A Salute To The Good Guys

This last week in Boston gave Americans a window into a new world.

There was terror. Unspeakable horror and loss and tragedy. A whole city on edge, waiting, not knowing if they were next.

And yet.

The good guys stepped into action. The cowboy-hatted Carlos Arredondo, (who lost his son in Iraq) immediately tended to a severely injured young man who would suffer double amputations. Nurse Stephen Segatore, prepared for the usual marathon-related maladies, instead comforted a young woman so she wouldn’t die alone. Former army medic (now MIT staffer) Bruce Mendelsohn ran from a party nearby to deal with an assortment of gruesome wounds.

And let’s not leave out law enforcement. By all appearances, they left any temptation for bureaucratic one-upmanship at the door. Local and state police, FBI, ATF and transit police all pooled resources and devoted their considerable energies to stopping the bombers. They went beyond the usual media briefings and fully embraced Twitter to open a public dialogue.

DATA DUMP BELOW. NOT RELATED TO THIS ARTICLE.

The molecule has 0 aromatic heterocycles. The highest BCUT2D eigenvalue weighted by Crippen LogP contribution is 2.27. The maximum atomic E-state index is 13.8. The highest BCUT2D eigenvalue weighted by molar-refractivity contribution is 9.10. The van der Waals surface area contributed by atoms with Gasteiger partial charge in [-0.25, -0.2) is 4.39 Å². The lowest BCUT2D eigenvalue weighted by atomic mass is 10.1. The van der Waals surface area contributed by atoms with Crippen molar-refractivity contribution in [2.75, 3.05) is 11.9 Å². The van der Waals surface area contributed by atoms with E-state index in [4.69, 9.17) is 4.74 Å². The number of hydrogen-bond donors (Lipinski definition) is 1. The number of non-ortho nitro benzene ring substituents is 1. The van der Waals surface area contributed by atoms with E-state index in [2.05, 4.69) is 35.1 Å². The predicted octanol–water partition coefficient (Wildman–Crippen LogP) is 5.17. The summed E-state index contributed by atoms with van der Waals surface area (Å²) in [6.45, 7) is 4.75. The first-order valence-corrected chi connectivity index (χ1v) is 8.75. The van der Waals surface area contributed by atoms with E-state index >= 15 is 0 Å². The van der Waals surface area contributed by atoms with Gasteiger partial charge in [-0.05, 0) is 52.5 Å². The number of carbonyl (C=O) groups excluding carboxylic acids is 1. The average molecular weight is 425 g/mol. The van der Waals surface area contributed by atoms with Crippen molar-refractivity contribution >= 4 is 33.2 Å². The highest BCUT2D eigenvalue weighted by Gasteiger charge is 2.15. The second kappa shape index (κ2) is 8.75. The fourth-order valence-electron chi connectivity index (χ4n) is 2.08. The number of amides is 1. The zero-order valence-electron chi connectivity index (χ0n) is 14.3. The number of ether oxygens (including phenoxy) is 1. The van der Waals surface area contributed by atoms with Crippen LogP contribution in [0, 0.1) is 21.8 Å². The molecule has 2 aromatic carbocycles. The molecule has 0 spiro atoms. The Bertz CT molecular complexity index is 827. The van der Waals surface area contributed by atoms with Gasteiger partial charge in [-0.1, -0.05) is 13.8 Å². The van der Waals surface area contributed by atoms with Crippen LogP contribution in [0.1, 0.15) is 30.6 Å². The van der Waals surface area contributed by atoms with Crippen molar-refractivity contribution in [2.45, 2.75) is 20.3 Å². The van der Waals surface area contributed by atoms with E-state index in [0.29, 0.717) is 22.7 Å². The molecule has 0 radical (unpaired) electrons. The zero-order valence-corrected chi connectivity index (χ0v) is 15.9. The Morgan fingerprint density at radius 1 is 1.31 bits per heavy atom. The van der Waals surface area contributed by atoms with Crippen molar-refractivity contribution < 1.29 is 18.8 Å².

When the FBI crowdsourced photos of the suspects, the regular Joes and Jills stepped in. They took to the airwaves on social media, and spread the word from law enforcement. It was their tips and calls that led to the ultimate resolution. They took their city back for the good guys.

While I pray we won’t need to mobilize like this ever again, I want to remember this moment. To remind us that we each have the power to make a difference.  To make a call, to lend a hand. To step up when we’re needed most.

Thank you Boston.

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  • Hello from England Rochelle.
    I was unbelievably touched by today’s respectful silence. Yesterday in London our marathon runners remembered too.
    A friend in Japan says this prayer in every city he travels to “May peace prevail.”
    With best wishes,

  • I am so proud of the response everyone made to this uncalled for sacrifice of life and limb. What maked people do such horrendous things? Does this make them think they are doing good to create a violent act?
    Thank you Boston for standing up to the thugs.

  • Good point on the crowd-sourcing; even more than the surveillance cameras, it was regular folks with their mobile devices who provided key images. The data world is at hand. More than ever technology empowers all of us.

  • Rochelle

    Here here to all of you!

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